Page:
If you are a J-1 visa holder planning to marry a U.S. green card holder (lawful permanent resident), you yourself might eventually be eligible for a family-based U.S. green card. However, it's quite likely you will need to spend at least a few years outside the United States first, particularly if your permitted J-1 stay has already run out, for the following three reasons:
Fortunately, you don't have to add up all the potential time delays described above into one grand total, but can wait them out simultaneously, as we'll explain in this article.
As the spouse of a U.S. green card holder, you are eligible for a green card, but not until a visa number becomes available. As mentioned, a waiting list sometimes develops. How long people must spend waiting to move forward varies depending on demand, typically ranging from between zero and five years.
If there is a wait, it's based on your "priority date." That's the date your green-card-holding spouse initially filed the required initial visa petition with U.S. Citizenship and Immigration Services (USCIS) on Form I-130.
The only thing you can do to speed up the wait, if there is one, is if the U.S. spouse successfully applies for naturalization and becomes a U.S. citizen. (See When Can I Apply for U.S. Citizenship?.) In that case, you would become an "immediate relative," and could apply for your green card without further delay.
For more information, see Applying for a Green Card Based on Marriage to a U.S. Lawful Permanent Resident.
The J-1 visa was created in order to foster international exchanges of knowledge. For that reason, you might be expected to return home and share that knowledge once your permitted stay under a J-1 visa expires; particularly if your home country helped fund your U.S. stay. There's a good chance that your J-1 visa came with an automatic requirement that you return home, and stay there, for two years following your U.S. stay before attempting to return to the United States.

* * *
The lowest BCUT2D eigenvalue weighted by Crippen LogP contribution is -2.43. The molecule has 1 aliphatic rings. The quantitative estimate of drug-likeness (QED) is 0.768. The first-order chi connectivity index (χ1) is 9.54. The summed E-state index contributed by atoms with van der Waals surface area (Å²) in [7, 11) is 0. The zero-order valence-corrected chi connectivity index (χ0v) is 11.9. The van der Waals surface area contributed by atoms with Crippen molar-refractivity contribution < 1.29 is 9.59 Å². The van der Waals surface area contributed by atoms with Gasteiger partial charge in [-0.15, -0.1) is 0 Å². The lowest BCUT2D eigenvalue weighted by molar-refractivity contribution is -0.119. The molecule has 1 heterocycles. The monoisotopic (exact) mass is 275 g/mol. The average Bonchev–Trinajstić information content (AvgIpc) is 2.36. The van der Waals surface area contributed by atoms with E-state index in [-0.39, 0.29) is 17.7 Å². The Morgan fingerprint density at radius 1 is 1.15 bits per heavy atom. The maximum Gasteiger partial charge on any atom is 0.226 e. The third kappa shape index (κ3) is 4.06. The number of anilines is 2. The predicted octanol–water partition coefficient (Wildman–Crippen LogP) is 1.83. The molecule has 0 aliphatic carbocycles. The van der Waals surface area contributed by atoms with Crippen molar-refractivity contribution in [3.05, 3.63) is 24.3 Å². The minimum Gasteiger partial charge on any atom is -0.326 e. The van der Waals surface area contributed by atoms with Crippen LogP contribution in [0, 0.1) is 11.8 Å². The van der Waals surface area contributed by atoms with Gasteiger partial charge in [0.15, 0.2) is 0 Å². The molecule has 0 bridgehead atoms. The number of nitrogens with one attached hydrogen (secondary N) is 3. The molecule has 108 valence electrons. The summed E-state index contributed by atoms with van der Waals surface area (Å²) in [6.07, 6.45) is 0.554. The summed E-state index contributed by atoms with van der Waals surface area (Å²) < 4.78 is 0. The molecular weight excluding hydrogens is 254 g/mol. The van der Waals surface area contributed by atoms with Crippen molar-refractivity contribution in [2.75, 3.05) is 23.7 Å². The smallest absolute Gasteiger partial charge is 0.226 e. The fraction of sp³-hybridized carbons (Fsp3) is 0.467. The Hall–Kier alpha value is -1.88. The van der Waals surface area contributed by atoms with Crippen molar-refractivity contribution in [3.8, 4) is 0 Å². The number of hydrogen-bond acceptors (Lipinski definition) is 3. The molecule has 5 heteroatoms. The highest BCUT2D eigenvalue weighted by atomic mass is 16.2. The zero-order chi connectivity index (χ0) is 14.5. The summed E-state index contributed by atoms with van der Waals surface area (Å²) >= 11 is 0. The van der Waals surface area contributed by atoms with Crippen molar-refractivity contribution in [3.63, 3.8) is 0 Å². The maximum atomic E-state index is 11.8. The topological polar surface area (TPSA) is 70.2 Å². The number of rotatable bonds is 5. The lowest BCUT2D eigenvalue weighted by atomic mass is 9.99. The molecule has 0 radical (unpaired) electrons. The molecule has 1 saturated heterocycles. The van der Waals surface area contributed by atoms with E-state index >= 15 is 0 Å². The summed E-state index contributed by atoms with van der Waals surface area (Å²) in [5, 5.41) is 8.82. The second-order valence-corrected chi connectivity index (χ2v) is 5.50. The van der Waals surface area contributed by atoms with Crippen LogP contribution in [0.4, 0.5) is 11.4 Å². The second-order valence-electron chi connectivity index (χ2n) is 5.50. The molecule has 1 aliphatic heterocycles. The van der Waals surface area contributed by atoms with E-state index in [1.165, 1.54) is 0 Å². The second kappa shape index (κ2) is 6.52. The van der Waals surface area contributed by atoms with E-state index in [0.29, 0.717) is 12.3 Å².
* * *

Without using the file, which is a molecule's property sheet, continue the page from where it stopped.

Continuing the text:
Although waivers (grants of official legal forgiveness) are available, you could only make use of one if you had an immediate right to return to the United States, such as a marriage to a U.S. citizen rather than a green card holder.
Due to many legal consequences, it is never advisable to remain in the United States beyond the permitted time under a visa. Once your permitted stay expires (usually shown on a Form I-94), your visa is automatically cancelled and you are in the U.S. unlawfully. Many people who overstay feel like they are getting away with something when no one from any U.S. immigration department shows up to deport them, not realizing that the consequences usually come later.
For example, if you stay beyond your expected departure date by six months, and then leave the U.S. (as you'll most likely have to do), you will not be allowed to return to the U.S. for three years, despite your marriage. If your overstay lasts a year or more, you will not be allowed to return for ten years.
Immigration law is always complicated, and it is wise to hire an experienced attorney for situations such as this one. The attorney will work to analyze the best strategy for you and your spouse, and help you to complete all the required paperwork.